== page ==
“Cancel culture” censors complained to his home library and Kelley was fired. Judging by a Freedom of Information Act request to the city of Flagstaff, there were two complainants — one by email, and one by phone — from a list serve that probably connects to hundreds of people.

This web site aims to offer alternative views to sociopolitical dictates of the American Library Association, and its attendant Orwellian group think. It underscores the intrinsic hypocrisies of the ALA’s claim to be both an “advocacy” organization for sociopolitical causes and, conversely, a bastion of “intellectual freedom.” How can such a self-defined “advocacy” organization provide alternative views which, by definition, neglects opposing ideas to those that the ALA advocates/propagandizes? It cannot, it does not, and its posture here is Orwellian doublethink. In the vernacular of the times, the American Library Association’s heralding of its support for intellectual freedom is another genre of “fake news.” My censored situation is merely one evidence of this fact.

Libraries should be nonpolitical, provide a full range of information about all subjects, and let people make up their own minds. Period. This site begins in the library realm, but will eventually branch out into broader subjects of discussion, debate, and commentary.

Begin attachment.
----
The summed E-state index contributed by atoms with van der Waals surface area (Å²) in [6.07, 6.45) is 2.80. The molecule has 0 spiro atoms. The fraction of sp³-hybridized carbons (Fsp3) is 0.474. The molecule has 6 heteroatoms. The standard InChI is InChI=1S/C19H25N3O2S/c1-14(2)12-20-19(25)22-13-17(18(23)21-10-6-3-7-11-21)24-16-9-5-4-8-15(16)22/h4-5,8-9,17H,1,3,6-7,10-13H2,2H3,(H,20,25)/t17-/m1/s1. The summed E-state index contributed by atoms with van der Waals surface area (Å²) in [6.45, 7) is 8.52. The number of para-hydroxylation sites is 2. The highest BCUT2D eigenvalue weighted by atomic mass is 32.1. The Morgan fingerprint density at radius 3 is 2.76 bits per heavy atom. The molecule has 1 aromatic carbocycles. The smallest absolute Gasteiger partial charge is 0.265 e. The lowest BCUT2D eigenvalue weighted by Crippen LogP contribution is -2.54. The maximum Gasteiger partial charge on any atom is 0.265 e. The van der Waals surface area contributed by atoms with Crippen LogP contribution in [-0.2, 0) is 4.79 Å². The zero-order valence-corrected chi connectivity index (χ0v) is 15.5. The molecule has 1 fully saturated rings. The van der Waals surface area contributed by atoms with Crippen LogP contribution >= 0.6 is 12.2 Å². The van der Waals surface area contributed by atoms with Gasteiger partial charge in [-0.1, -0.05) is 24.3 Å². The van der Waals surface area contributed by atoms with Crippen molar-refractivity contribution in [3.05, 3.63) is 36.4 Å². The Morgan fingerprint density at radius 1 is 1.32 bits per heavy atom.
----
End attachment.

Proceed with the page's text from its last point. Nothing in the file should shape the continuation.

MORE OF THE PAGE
Photographs used at this web site, connoting the Underground Library theme, are from two sources. Most are those of Lewis Hine, photographer and prominent social reformer in the early 1900s. These are downloaded from the Library of Congress, now part of the public domain. Kelley’s own family tree — along both paternal and maternal lines — has ancestors who were coal miners in Pennsylvania, southern Illinois, and Oklahoma.

The intriguing library image, widely used by other web sites, is from free access/use photographs at pixabay. The creator is Italian photographer Nino Care and we thank him for his generosity to the internet community. The circular logo for this web site is a “dream catcher” artifact, entitled “The Tree of Life,” created by a 12 year old girl who chooses to remain anonymous.

— RK